A federal appeals court on Monday threw out a jury's award of more than $650,000 to two Ohio tourists who were arrested in New Orleans on public drunkenness charges two days before Hurricane Katrina's landfall and jailed for more than a month after the storm.
A three-judge panel from the 5th U.S. Circuit Court of Appeals ruled that Orleans Parish Sheriff Marlin Gusman didn't falsely imprison Robie Waganfeald and Paul Kunkel Jr., both of Toledo.
The men's lawyers argued during an October 2010 trial that they were entitled by law to be released within 48 hours unless probable cause was found to keep them in custody. But the 5th Circuit judges concluded the 48-hour rule was suspended because of the 2005 storm.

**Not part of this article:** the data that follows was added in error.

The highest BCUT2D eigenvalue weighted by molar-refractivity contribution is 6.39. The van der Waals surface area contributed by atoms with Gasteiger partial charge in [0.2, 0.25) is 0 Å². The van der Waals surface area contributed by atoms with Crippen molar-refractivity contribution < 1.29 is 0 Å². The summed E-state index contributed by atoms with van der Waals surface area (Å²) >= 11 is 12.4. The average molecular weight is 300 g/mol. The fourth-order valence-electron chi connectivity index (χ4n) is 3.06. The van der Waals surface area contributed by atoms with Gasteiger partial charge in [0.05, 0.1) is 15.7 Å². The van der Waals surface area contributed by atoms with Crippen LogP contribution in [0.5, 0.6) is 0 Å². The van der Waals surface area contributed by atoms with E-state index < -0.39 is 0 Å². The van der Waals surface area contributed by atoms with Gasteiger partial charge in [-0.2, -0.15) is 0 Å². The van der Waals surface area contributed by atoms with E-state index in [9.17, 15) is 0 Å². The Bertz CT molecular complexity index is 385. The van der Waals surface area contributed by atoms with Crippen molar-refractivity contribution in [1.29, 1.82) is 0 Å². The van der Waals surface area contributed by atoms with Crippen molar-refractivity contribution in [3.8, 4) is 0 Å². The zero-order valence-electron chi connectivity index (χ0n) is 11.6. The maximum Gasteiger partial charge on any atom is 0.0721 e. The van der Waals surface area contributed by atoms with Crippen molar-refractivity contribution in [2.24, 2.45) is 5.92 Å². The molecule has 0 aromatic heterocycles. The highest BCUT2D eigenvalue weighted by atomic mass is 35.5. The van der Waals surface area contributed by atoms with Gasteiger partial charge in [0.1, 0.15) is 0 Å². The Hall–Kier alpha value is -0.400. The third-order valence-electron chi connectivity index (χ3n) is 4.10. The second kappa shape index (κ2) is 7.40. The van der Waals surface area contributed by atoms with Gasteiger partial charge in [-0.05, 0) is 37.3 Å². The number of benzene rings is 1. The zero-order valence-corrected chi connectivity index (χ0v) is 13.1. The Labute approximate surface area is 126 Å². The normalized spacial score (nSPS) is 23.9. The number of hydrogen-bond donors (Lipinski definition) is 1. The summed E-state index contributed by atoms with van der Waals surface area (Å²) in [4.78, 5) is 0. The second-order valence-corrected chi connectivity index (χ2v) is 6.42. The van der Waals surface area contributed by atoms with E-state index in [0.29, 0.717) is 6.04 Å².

"The undisputed evidence in this case compels the conclusion that Hurricane Katrina was a bona fide emergency within the meaning of the emergency exception to the 48-hour rule," Judge Jacques Wiener wrote. "Indeed, if Katrina was not an emergency, it is difficult to imagine any set of facts that would fit that description."
Gusman said the court ruling's "speaks eloquently."
"Our priority throughout the days and weeks surrounding Hurricane Katrina was the safe transfer of more than 6,000 inmates in an unprecedented movement that had never been attempted in the history of Orleans Parish or the state of Louisiana," Gusman said in a statement. "All of those inmates arrived at their destinations without a single fatality or serious injury. "